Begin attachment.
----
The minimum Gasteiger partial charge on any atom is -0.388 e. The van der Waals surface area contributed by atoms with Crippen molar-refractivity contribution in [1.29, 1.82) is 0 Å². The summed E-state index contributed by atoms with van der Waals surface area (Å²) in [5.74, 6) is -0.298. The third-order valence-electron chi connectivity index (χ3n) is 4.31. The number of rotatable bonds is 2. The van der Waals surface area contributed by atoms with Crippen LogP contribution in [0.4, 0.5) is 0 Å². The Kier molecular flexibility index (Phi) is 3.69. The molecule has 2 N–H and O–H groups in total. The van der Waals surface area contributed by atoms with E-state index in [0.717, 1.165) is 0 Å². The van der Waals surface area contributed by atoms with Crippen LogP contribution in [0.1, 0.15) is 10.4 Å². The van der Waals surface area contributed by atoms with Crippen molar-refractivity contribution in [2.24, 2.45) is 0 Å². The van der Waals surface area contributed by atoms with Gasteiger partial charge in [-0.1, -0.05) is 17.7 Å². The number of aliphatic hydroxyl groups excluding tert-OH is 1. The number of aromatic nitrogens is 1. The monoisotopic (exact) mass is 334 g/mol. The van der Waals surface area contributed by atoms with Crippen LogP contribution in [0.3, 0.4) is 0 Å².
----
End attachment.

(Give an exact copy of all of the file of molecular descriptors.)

The minimum Gasteiger partial charge on any atom is -0.388 e. The van der Waals surface area contributed by atoms with Crippen molar-refractivity contribution in [1.29, 1.82) is 0 Å². The summed E-state index contributed by atoms with van der Waals surface area (Å²) in [5.74, 6) is -0.298. The third-order valence-electron chi connectivity index (χ3n) is 4.31. The number of rotatable bonds is 2. The van der Waals surface area contributed by atoms with Crippen LogP contribution in [0.4, 0.5) is 0 Å². The Kier molecular flexibility index (Phi) is 3.69. The molecule has 2 N–H and O–H groups in total. The van der Waals surface area contributed by atoms with E-state index in [0.717, 1.165) is 0 Å². The van der Waals surface area contributed by atoms with Crippen LogP contribution in [0.1, 0.15) is 10.4 Å². The van der Waals surface area contributed by atoms with Crippen molar-refractivity contribution in [2.24, 2.45) is 0 Å². The van der Waals surface area contributed by atoms with Gasteiger partial charge in [-0.1, -0.05) is 17.7 Å². The number of aliphatic hydroxyl groups excluding tert-OH is 1. The number of aromatic nitrogens is 1. The monoisotopic (exact) mass is 334 g/mol. The van der Waals surface area contributed by atoms with Crippen LogP contribution in [0.3, 0.4) is 0 Å².